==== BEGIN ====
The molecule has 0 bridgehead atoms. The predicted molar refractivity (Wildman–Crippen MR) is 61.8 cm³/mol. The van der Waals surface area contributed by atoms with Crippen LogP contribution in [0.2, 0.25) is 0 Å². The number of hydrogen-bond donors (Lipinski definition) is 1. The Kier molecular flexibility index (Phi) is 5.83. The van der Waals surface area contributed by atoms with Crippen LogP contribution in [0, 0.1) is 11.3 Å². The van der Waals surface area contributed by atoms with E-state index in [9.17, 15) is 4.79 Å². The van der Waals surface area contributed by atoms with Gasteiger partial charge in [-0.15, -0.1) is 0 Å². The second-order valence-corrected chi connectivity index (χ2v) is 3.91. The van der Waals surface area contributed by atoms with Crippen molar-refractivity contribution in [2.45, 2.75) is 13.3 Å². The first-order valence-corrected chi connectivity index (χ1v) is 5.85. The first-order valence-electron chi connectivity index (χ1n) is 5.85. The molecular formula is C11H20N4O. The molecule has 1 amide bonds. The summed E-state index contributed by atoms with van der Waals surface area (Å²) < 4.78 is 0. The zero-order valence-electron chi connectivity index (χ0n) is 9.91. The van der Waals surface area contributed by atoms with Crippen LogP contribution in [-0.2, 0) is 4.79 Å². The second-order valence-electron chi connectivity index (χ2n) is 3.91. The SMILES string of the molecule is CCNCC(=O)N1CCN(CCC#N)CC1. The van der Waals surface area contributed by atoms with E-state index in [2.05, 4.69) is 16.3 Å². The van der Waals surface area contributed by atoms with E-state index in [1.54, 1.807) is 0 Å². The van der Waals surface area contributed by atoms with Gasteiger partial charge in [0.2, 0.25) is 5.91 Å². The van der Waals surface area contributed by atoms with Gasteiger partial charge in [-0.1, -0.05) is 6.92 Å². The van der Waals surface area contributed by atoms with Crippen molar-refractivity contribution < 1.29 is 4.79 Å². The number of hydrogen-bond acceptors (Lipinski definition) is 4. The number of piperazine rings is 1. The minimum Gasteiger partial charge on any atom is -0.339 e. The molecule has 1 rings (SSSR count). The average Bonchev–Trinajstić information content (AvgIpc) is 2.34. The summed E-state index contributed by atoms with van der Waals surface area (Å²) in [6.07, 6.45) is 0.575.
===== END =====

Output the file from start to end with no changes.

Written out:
The molecule has 0 bridgehead atoms. The predicted molar refractivity (Wildman–Crippen MR) is 61.8 cm³/mol. The van der Waals surface area contributed by atoms with Crippen LogP contribution in [0.2, 0.25) is 0 Å². The number of hydrogen-bond donors (Lipinski definition) is 1. The Kier molecular flexibility index (Phi) is 5.83. The van der Waals surface area contributed by atoms with Crippen LogP contribution in [0, 0.1) is 11.3 Å². The van der Waals surface area contributed by atoms with E-state index in [9.17, 15) is 4.79 Å². The van der Waals surface area contributed by atoms with Gasteiger partial charge in [-0.15, -0.1) is 0 Å². The second-order valence-corrected chi connectivity index (χ2v) is 3.91. The van der Waals surface area contributed by atoms with Crippen molar-refractivity contribution in [2.45, 2.75) is 13.3 Å². The first-order valence-corrected chi connectivity index (χ1v) is 5.85. The first-order valence-electron chi connectivity index (χ1n) is 5.85. The molecular formula is C11H20N4O. The molecule has 1 amide bonds. The summed E-state index contributed by atoms with van der Waals surface area (Å²) < 4.78 is 0. The zero-order valence-electron chi connectivity index (χ0n) is 9.91. The van der Waals surface area contributed by atoms with Crippen LogP contribution in [-0.2, 0) is 4.79 Å². The second-order valence-electron chi connectivity index (χ2n) is 3.91. The SMILES string of the molecule is CCNCC(=O)N1CCN(CCC#N)CC1. The van der Waals surface area contributed by atoms with E-state index in [2.05, 4.69) is 16.3 Å². The van der Waals surface area contributed by atoms with E-state index in [1.54, 1.807) is 0 Å². The van der Waals surface area contributed by atoms with Gasteiger partial charge in [0.2, 0.25) is 5.91 Å². The van der Waals surface area contributed by atoms with Gasteiger partial charge in [-0.1, -0.05) is 6.92 Å². The van der Waals surface area contributed by atoms with Crippen molar-refractivity contribution < 1.29 is 4.79 Å². The number of hydrogen-bond acceptors (Lipinski definition) is 4. The number of piperazine rings is 1. The minimum Gasteiger partial charge on any atom is -0.339 e. The molecule has 1 rings (SSSR count). The average Bonchev–Trinajstić information content (AvgIpc) is 2.34. The summed E-state index contributed by atoms with van der Waals surface area (Å²) in [6.07, 6.45) is 0.575.